Chef Chat, Part 1: Octavio Madrigal of Theo's Restaurant
One's A Meal, the beloved Greek spot in Montrose, has seen some changes this year. It has a new owner (Ted "Theo" Mousoudakis), a new name (Theo's), and best of all, a beer and wine liquor license that kicks in today. The food never stops at this 24/7 restaurant, and now the party doesn't have to either.
Eating Our Words sat down with Mousoudakis and longtime One's A Meal chef, Octavio Madrigal.
Eating Our Words: So, why the name change?
Ted Mousoudakis: People have weddings here. They don't want to put One's A Meal on their wedding invitations. "Ted's" sounded corny. I didn't think that sounded so hot. Sounds like a diner. (Besides the name) I haven't changed one thing. The employees didn't change, the menu didn't change.
EOW: So Octavio, how long have you been working here?
Octavio Madrigal: With Theo I've been here four months.
EOW: Before that?
OM: For One's A Meal, I worked for four years, I think.
EOW: And before that...
OM: Before One's A Meal, I worked for Rouge, which is the same place as this -- we just changed names. For Rouge I worked for another three and a half.
EOW: Was Rouge a Greek restaurant?
TM: It was a French restaurant.
OM: I started as a cook for Rouge, then after the chef left, I took over.
EOW: And, uh, what did you do before that?
OM: Before that, (laughs), I worked for the Houstonian Hotel for three years as a line cook.
EOW: Where are you from?
OM: I'm from Mexico, from Jalisco.
EOW: When did you start cooking?
OM: I started cooking back in 1990. I don't remember how old I was. I was around 20, something like that.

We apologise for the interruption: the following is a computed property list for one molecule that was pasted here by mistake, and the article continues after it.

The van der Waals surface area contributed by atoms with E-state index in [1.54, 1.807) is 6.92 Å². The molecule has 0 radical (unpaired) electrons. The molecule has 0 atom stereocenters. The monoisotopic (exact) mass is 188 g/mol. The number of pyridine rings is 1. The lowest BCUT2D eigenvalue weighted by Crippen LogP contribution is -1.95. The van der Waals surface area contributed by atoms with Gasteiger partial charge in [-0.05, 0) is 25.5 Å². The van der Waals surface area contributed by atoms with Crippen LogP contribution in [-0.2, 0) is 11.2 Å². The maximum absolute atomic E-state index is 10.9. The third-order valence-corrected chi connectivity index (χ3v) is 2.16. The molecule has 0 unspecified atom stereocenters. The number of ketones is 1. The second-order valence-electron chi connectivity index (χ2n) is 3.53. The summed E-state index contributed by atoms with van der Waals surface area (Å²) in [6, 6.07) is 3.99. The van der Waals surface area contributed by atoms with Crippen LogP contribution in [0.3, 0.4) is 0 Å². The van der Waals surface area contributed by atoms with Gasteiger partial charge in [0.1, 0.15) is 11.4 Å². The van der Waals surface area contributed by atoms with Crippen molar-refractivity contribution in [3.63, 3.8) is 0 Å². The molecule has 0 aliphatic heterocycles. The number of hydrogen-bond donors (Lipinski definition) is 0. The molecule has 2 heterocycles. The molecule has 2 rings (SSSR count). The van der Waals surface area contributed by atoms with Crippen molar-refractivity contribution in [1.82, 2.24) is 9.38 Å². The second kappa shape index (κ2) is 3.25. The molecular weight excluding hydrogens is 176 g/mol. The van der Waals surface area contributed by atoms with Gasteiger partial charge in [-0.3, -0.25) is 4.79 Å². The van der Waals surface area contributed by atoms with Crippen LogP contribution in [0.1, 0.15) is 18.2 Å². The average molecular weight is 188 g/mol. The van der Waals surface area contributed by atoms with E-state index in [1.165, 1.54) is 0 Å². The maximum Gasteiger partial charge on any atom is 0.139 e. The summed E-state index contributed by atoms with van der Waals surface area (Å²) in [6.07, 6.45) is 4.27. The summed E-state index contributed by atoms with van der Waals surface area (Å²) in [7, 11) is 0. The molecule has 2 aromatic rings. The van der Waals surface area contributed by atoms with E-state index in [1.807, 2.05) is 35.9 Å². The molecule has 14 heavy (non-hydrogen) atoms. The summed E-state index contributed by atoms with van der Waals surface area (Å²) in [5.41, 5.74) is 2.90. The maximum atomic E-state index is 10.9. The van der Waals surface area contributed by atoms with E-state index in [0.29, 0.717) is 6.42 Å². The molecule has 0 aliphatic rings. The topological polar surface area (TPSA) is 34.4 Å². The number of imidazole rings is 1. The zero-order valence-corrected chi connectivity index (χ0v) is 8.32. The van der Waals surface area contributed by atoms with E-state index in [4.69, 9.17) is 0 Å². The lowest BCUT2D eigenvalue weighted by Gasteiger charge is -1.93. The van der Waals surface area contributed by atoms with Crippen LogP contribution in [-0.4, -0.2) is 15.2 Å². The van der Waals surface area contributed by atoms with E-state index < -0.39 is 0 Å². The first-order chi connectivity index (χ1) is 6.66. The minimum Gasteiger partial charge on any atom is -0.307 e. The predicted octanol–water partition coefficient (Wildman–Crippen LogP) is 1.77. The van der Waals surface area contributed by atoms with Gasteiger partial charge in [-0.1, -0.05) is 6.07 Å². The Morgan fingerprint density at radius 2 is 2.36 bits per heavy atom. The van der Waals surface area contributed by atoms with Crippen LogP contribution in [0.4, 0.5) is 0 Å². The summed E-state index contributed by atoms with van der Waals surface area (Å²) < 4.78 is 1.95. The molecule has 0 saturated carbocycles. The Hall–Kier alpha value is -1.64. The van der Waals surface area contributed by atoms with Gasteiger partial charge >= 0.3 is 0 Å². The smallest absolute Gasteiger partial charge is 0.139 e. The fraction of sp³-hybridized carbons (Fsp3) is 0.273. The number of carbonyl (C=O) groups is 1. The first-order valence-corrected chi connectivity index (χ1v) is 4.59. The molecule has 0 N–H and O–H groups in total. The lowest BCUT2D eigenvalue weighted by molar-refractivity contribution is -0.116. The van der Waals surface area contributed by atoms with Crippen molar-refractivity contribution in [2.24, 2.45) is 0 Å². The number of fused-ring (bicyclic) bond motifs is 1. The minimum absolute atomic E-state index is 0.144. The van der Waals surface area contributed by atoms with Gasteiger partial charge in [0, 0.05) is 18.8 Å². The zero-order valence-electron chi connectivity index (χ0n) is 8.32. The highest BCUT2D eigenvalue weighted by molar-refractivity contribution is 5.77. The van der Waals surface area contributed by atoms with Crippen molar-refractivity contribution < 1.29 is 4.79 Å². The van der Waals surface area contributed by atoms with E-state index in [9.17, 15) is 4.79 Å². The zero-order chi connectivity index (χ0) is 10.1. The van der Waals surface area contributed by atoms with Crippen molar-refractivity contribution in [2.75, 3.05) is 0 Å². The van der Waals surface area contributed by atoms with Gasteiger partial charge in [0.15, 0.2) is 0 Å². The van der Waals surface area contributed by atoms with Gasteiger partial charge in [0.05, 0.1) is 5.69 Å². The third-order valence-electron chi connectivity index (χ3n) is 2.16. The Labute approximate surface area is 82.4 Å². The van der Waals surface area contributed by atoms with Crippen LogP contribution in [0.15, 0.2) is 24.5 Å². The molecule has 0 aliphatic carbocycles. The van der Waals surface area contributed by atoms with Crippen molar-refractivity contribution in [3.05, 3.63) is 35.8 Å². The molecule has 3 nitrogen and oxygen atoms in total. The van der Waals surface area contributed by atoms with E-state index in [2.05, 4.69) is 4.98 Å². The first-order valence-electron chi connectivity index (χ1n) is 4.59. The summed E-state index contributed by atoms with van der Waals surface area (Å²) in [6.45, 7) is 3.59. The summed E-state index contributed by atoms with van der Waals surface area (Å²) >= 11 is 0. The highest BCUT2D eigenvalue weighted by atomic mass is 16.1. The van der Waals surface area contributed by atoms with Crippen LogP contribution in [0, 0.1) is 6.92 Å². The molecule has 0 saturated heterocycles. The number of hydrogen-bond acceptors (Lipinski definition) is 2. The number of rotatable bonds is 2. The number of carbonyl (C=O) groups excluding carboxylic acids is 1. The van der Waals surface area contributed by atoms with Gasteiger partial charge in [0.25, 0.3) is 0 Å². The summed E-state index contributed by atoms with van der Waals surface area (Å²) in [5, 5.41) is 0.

EOW: Were you still in Mexico at that point?
OM: No, I started cooking here. When I come over here I started of course like everybody -- from scratch. I didn't know English back then, so I had to just start doing this work as a dishwasher, bus boy; things you can do without talking too much. That's how I started in the restaurant business.
EOW: When did you first get your hands on some food?
OM: I worked for this restaurant downtown, that's where I started cooking. I went from washing dishes to doing prep and then I started working a couple days in the kitchen. It was American food.
EOW: When did you first start cooking Greek food?
OM: When I got to this place. It was just about six years now. I never cooked at a Greek restaurant before I got here.
EOW: What's different about Greek food?
OM: Oh, it's totally different. It's a different way to cook stuff. I didn't learn anything about this until I got here. Before I cooked for French restaurants, American. This is my first experience cooking Greek.
EOW: Ok, but what makes it Greek?
OM: They use a lot of olive oil, oregano, lemon, a lot of garlic. We've got all these different dips -- eggplant and hummus.
Come back tomorrow to speak more Greek with Madrigal.
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